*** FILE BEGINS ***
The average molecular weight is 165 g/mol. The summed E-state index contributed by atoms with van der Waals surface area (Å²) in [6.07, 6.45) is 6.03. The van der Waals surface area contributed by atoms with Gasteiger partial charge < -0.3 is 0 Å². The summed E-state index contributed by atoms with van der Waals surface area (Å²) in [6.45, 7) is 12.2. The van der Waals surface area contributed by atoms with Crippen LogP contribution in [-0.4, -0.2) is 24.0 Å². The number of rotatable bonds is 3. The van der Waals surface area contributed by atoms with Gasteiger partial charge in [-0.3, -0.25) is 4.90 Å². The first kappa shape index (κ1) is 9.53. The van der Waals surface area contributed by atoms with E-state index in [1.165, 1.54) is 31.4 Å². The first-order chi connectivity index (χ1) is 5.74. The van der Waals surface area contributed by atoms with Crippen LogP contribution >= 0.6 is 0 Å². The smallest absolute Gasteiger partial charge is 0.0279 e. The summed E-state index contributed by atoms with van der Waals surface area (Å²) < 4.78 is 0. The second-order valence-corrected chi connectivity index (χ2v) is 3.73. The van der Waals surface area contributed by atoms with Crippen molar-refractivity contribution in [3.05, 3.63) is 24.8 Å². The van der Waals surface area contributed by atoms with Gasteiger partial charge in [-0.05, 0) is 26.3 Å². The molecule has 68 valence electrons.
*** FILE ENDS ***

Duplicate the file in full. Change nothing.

The average molecular weight is 165 g/mol. The summed E-state index contributed by atoms with van der Waals surface area (Å²) in [6.07, 6.45) is 6.03. The van der Waals surface area contributed by atoms with Gasteiger partial charge < -0.3 is 0 Å². The summed E-state index contributed by atoms with van der Waals surface area (Å²) in [6.45, 7) is 12.2. The van der Waals surface area contributed by atoms with Crippen LogP contribution in [-0.4, -0.2) is 24.0 Å². The number of rotatable bonds is 3. The van der Waals surface area contributed by atoms with Gasteiger partial charge in [-0.3, -0.25) is 4.90 Å². The first kappa shape index (κ1) is 9.53. The van der Waals surface area contributed by atoms with E-state index in [1.165, 1.54) is 31.4 Å². The first-order chi connectivity index (χ1) is 5.74. The van der Waals surface area contributed by atoms with Crippen LogP contribution >= 0.6 is 0 Å². The smallest absolute Gasteiger partial charge is 0.0279 e. The summed E-state index contributed by atoms with van der Waals surface area (Å²) < 4.78 is 0. The second-order valence-corrected chi connectivity index (χ2v) is 3.73. The van der Waals surface area contributed by atoms with Crippen molar-refractivity contribution in [3.05, 3.63) is 24.8 Å². The van der Waals surface area contributed by atoms with Gasteiger partial charge in [-0.05, 0) is 26.3 Å². The molecule has 68 valence electrons.